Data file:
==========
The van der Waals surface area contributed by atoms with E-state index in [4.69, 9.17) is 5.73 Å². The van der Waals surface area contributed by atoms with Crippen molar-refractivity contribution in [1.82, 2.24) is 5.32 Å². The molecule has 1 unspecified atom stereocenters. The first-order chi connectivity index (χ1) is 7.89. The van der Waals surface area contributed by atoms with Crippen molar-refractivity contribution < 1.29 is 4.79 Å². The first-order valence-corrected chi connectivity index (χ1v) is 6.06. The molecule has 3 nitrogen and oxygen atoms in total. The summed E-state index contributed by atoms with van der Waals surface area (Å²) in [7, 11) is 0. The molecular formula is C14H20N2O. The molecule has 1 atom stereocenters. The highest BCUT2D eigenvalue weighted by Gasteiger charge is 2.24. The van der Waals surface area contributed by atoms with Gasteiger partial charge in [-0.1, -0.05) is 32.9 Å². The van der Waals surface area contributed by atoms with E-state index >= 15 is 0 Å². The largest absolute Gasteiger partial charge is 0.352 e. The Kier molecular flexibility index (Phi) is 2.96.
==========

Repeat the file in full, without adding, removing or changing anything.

The van der Waals surface area contributed by atoms with E-state index in [4.69, 9.17) is 5.73 Å². The van der Waals surface area contributed by atoms with Crippen molar-refractivity contribution in [1.82, 2.24) is 5.32 Å². The molecule has 1 unspecified atom stereocenters. The first-order chi connectivity index (χ1) is 7.89. The van der Waals surface area contributed by atoms with Crippen molar-refractivity contribution < 1.29 is 4.79 Å². The first-order valence-corrected chi connectivity index (χ1v) is 6.06. The molecule has 3 nitrogen and oxygen atoms in total. The summed E-state index contributed by atoms with van der Waals surface area (Å²) in [7, 11) is 0. The molecular formula is C14H20N2O. The molecule has 1 atom stereocenters. The highest BCUT2D eigenvalue weighted by Gasteiger charge is 2.24. The van der Waals surface area contributed by atoms with Gasteiger partial charge in [-0.1, -0.05) is 32.9 Å². The van der Waals surface area contributed by atoms with E-state index >= 15 is 0 Å². The largest absolute Gasteiger partial charge is 0.352 e. The Kier molecular flexibility index (Phi) is 2.96.